When the hardness (Shore hardness D) of the inner layer is less than 15, the striking response of the ball is too dull. When this hardness exceeds 30, the striking response of the ball becomes too sharp.

The inner layer having such a hardness (Shore hardness D) consists of a mixture of, for example, 100 parts by weight of cis-1, 4-polybutadiene, 3-15 parts by weight of trimethylol propane trimethacrylate, and zinc oxide.

(2) The diameter of the outer layer shall be 36-41 mm, and the hardness (Shore hardness D) thereof 55-65.

The reasons why the diameter of the outer layer is set to 36-41 mm reside in the following. When the diameter of the outer layer is less than 36 mm, the thickness of the shell becomes too large. Consequently, the ball becomes too hard, and, moreover, the flying distance thereof decreases. When the diameter of the outer layer exceeds 41 mm, the thickness of the shell becomes too small, and the cutting resistance of the ball lowers. This causes a great decrease in the lifetime of the ball.

The reasons why the hardness (Shore hardness D) is set to 55-65 reside in the following. When the hardness of the outer layer is less than 55, the ball becomes too soft. As a result, the striking response of the ball becomes dull, and, moreover, the flying distance thereof decreases. When this hardness exceeds 65, the ball becomes too hard. Consequently, the striking response becomes too sharp, and the striking response similar to that of a thread-wound ball cannot substantially be obtained.

The outer layer having such a hardness (Shore hardness D) consists of a mixture of, for example, 100 parts by weight of cis-1,4-polybutadiene, 25-40 parts by weight of zinc diacrylate, and zinc oxide.

(3) As illustrated in FIG. 2, the percentage of the area of the portion of the ball 4 which contacts a club face when the ball 4 is struck by the club 5 shall be 27-35%.

The present inventors asked golfers in various grades from male professional golfers down to female amateur golfers for help in testing the striking response of various balls prepared by the inventors including the capability of being controlled of the balls. The inventors also measured the flying distances of these balls by using a swing robot, and then made an analysis of the results of all of these tests to discover that a satisfactory ball can be obtained when the degree of deformation of a ball which occurs when the ball is struck by a club, i.e., the percentage of the area of the portion of the surface of the ball which contacts the club face when the ball is struck by the club is set within a certain range. The inventors limited this percentage of area of contact surface portion to 27-35% on the basis of this knowledge.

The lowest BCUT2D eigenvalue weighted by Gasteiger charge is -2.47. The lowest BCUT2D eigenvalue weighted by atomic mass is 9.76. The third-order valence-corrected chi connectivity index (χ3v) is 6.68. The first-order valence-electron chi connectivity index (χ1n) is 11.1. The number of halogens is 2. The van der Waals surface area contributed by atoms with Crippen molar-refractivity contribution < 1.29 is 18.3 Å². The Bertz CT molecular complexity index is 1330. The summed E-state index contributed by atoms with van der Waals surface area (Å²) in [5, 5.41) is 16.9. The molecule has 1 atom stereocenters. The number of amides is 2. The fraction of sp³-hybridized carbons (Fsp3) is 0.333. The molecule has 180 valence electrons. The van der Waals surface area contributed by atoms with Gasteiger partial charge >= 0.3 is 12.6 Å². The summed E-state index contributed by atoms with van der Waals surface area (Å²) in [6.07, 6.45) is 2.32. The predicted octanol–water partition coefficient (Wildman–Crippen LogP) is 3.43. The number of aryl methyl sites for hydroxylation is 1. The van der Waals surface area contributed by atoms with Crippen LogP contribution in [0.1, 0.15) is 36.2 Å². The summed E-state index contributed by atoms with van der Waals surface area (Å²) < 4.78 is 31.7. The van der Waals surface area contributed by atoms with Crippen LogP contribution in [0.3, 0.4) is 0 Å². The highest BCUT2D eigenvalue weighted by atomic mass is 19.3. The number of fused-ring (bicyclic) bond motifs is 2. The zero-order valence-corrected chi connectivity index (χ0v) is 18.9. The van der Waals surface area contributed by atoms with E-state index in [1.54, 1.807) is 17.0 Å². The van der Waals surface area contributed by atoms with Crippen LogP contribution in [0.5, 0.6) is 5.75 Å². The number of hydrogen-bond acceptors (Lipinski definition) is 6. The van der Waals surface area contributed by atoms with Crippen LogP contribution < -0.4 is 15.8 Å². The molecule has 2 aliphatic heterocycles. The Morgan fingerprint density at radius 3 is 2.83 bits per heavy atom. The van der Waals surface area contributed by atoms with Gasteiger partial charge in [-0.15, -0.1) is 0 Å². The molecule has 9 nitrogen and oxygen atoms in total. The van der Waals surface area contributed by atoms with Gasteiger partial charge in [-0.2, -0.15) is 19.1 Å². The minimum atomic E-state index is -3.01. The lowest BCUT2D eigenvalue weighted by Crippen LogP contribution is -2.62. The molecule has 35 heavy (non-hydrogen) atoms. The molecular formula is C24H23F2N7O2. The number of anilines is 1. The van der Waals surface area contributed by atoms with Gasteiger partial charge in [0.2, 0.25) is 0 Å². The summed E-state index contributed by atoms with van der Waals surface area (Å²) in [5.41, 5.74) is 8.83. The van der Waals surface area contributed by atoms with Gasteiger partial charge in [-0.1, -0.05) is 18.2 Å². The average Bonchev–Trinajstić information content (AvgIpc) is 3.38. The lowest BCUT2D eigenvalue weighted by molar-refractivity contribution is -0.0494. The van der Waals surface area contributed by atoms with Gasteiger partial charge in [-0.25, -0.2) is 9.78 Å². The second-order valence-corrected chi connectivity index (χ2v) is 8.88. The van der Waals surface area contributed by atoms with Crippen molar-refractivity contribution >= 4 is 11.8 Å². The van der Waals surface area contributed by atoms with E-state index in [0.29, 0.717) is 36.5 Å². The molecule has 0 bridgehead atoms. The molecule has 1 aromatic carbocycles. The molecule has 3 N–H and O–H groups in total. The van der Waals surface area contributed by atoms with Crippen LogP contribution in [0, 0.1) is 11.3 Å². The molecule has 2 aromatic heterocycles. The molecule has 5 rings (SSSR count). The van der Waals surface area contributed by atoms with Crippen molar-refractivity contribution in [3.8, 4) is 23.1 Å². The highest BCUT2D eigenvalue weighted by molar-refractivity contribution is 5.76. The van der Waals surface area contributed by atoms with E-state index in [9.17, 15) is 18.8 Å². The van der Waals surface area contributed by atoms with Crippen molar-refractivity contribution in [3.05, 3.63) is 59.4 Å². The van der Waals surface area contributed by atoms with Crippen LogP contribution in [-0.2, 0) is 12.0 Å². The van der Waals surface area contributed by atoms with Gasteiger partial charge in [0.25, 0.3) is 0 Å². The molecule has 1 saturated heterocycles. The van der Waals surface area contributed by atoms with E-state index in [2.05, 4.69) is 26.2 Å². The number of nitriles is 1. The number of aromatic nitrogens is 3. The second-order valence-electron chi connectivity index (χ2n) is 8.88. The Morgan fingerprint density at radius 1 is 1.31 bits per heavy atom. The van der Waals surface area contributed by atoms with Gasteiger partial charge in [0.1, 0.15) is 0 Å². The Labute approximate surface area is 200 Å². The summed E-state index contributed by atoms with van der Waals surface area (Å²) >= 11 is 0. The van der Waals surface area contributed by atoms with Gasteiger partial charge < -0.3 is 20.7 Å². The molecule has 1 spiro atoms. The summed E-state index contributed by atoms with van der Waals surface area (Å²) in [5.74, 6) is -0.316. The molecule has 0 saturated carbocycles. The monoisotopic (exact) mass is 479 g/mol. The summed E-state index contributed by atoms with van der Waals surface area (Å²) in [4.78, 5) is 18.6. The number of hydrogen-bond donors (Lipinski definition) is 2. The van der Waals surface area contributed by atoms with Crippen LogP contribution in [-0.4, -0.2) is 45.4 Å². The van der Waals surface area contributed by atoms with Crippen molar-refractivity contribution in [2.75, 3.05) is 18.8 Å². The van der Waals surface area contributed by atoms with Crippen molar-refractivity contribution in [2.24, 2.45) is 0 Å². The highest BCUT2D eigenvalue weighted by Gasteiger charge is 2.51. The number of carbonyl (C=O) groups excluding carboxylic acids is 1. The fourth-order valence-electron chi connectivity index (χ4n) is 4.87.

The percentage of the area of contact surface portion of each ball was determined by dividing the area of the portion of the surface of a ball which contacted the face of a driver (wood club #1) when the ball was struck by the driver at a head speed of 40 m/sec by the area of a diametrical cross section of the ball, and multiplying the quotient by 100.

The effects of the present invention will now be described concretely with reference to Examples and Comparative Examples.

EXAMPLES AND COMPARATIVE EXAMPLES Example 1

100 parts by weight of cis-1,4-polybutadiene (BR-11 manufactured by Japan Synthetic Rubber Co., Ltd., Japan), 13 parts by weight of trimethylol propane trimethacrylate (TMPT manufactured by Shin Nakamura Chemical Co., Ltd., Japan), 63 parts by weight of zinc oxide (No. 3 zinc white manufactured by Hakusui Chemical Ind. Co., Ltd., Japan), 2 parts by weight of N,N-m-phenylene dimaleimide (Vulnoc PM manufactured by Ouchi Shinko Chemical Ind. Co., Ltd., Japan), 1 part by weight of 2,2-methylene-bis(4-ethy-t-tert-butyl phenol) (Sundant 425 manufactured by Sanshin Chemical Ind. Co., Ltd., Japan) and 2 parts by weight of dicumyl peroxide (Percumyl D manufactured by Nippon Oils & Fat Co., Ltd., Japan) were mixed and kneaded in a kneader. The kneaded product was cured in a metal mold of 25 mm in diameter by heating the same under pressure at 160 C. for 20 minutes to obtain an inner spherical layer of a core, which had a surface hardness (Shore hardness D) of 30. This inner layer was ground to the highest possible sphericalness by a centerless grinder to obtain an inner layer of a core, which had a rough surface and a diameter of 24.4 mm.